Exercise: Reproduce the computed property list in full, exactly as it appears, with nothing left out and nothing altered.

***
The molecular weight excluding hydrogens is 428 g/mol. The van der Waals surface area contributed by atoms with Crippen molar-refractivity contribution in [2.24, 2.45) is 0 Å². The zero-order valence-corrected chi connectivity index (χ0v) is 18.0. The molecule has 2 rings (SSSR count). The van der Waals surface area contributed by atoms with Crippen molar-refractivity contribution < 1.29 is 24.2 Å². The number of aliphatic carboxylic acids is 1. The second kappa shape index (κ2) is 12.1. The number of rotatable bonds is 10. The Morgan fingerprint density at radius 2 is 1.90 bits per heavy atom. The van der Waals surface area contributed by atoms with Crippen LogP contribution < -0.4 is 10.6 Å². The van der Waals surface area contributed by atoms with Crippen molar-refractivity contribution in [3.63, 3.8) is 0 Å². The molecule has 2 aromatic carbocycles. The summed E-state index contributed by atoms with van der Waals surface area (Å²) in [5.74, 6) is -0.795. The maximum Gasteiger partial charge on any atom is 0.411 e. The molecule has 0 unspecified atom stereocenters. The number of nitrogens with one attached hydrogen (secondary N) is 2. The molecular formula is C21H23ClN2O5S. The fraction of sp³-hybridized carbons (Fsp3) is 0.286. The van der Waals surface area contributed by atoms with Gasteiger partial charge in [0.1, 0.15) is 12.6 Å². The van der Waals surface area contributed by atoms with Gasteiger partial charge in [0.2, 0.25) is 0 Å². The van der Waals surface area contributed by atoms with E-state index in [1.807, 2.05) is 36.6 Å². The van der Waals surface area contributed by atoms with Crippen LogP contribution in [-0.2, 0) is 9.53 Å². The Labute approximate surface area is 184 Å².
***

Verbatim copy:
The molecular weight excluding hydrogens is 428 g/mol. The van der Waals surface area contributed by atoms with Crippen molar-refractivity contribution in [2.24, 2.45) is 0 Å². The zero-order valence-corrected chi connectivity index (χ0v) is 18.0. The molecule has 2 rings (SSSR count). The van der Waals surface area contributed by atoms with Crippen molar-refractivity contribution < 1.29 is 24.2 Å². The number of aliphatic carboxylic acids is 1. The second kappa shape index (κ2) is 12.1. The number of rotatable bonds is 10. The Morgan fingerprint density at radius 2 is 1.90 bits per heavy atom. The van der Waals surface area contributed by atoms with Crippen LogP contribution < -0.4 is 10.6 Å². The van der Waals surface area contributed by atoms with Crippen molar-refractivity contribution in [3.63, 3.8) is 0 Å². The molecule has 2 aromatic carbocycles. The summed E-state index contributed by atoms with van der Waals surface area (Å²) in [5.74, 6) is -0.795. The maximum Gasteiger partial charge on any atom is 0.411 e. The molecule has 0 unspecified atom stereocenters. The number of nitrogens with one attached hydrogen (secondary N) is 2. The molecular formula is C21H23ClN2O5S. The fraction of sp³-hybridized carbons (Fsp3) is 0.286. The van der Waals surface area contributed by atoms with Gasteiger partial charge in [0.1, 0.15) is 12.6 Å². The van der Waals surface area contributed by atoms with Gasteiger partial charge in [0.2, 0.25) is 0 Å². The van der Waals surface area contributed by atoms with E-state index in [1.807, 2.05) is 36.6 Å². The van der Waals surface area contributed by atoms with Crippen LogP contribution in [-0.2, 0) is 9.53 Å². The Labute approximate surface area is 184 Å².